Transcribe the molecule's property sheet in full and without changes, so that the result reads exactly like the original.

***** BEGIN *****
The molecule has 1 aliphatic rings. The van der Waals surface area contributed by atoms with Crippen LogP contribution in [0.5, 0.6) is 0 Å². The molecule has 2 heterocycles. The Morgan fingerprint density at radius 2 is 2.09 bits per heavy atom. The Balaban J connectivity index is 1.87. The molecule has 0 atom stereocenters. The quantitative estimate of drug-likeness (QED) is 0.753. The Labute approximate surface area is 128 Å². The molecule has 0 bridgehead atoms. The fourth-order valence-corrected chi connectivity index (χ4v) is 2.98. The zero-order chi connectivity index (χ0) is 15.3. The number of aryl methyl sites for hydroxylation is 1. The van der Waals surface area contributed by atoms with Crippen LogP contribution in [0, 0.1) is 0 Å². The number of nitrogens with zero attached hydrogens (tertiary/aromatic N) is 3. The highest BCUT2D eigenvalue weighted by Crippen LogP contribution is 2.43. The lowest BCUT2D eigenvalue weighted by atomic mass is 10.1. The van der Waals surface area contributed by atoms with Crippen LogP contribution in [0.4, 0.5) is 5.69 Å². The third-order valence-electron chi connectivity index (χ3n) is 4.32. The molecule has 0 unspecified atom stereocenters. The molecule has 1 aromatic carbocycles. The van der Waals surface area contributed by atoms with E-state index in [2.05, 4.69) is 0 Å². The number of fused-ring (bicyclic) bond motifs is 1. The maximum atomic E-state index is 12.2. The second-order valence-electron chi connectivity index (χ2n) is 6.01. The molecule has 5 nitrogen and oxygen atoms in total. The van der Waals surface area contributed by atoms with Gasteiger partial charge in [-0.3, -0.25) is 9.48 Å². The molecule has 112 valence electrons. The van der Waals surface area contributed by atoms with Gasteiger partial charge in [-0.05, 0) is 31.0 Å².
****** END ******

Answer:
The molecule has 1 aliphatic rings. The van der Waals surface area contributed by atoms with Crippen LogP contribution in [0.5, 0.6) is 0 Å². The molecule has 2 heterocycles. The Morgan fingerprint density at radius 2 is 2.09 bits per heavy atom. The Balaban J connectivity index is 1.87. The molecule has 0 atom stereocenters. The quantitative estimate of drug-likeness (QED) is 0.753. The Labute approximate surface area is 128 Å². The molecule has 0 bridgehead atoms. The fourth-order valence-corrected chi connectivity index (χ4v) is 2.98. The zero-order chi connectivity index (χ0) is 15.3. The number of aryl methyl sites for hydroxylation is 1. The van der Waals surface area contributed by atoms with Crippen LogP contribution in [0, 0.1) is 0 Å². The number of nitrogens with zero attached hydrogens (tertiary/aromatic N) is 3. The highest BCUT2D eigenvalue weighted by Crippen LogP contribution is 2.43. The lowest BCUT2D eigenvalue weighted by atomic mass is 10.1. The van der Waals surface area contributed by atoms with Crippen LogP contribution in [0.4, 0.5) is 5.69 Å². The third-order valence-electron chi connectivity index (χ3n) is 4.32. The molecule has 0 unspecified atom stereocenters. The molecule has 1 aromatic carbocycles. The van der Waals surface area contributed by atoms with E-state index in [2.05, 4.69) is 0 Å². The number of fused-ring (bicyclic) bond motifs is 1. The maximum atomic E-state index is 12.2. The second-order valence-electron chi connectivity index (χ2n) is 6.01. The molecule has 5 nitrogen and oxygen atoms in total. The van der Waals surface area contributed by atoms with Gasteiger partial charge in [-0.3, -0.25) is 9.48 Å². The molecule has 112 valence electrons. The van der Waals surface area contributed by atoms with Gasteiger partial charge in [-0.05, 0) is 31.0 Å².